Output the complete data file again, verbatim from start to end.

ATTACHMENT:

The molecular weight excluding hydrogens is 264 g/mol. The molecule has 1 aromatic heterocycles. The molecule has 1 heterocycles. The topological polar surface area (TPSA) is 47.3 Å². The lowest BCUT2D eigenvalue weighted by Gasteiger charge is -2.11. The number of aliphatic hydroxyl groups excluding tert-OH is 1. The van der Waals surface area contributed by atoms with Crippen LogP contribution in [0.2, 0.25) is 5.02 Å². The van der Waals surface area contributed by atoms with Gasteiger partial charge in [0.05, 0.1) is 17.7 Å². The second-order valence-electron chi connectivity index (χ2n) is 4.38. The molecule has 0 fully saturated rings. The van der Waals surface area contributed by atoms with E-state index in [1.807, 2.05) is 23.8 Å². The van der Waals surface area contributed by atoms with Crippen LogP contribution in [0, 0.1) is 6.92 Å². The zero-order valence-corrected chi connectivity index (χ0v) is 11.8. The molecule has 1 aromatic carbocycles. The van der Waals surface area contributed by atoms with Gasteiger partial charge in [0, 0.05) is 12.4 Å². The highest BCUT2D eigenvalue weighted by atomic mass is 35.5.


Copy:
The molecular weight excluding hydrogens is 264 g/mol. The molecule has 1 aromatic heterocycles. The molecule has 1 heterocycles. The topological polar surface area (TPSA) is 47.3 Å². The lowest BCUT2D eigenvalue weighted by Gasteiger charge is -2.11. The number of aliphatic hydroxyl groups excluding tert-OH is 1. The van der Waals surface area contributed by atoms with Crippen LogP contribution in [0.2, 0.25) is 5.02 Å². The van der Waals surface area contributed by atoms with Gasteiger partial charge in [0.05, 0.1) is 17.7 Å². The second-order valence-electron chi connectivity index (χ2n) is 4.38. The molecule has 0 fully saturated rings. The van der Waals surface area contributed by atoms with E-state index in [1.807, 2.05) is 23.8 Å². The van der Waals surface area contributed by atoms with Crippen LogP contribution in [0, 0.1) is 6.92 Å². The zero-order valence-corrected chi connectivity index (χ0v) is 11.8. The molecule has 1 aromatic carbocycles. The van der Waals surface area contributed by atoms with Gasteiger partial charge in [0, 0.05) is 12.4 Å². The highest BCUT2D eigenvalue weighted by atomic mass is 35.5.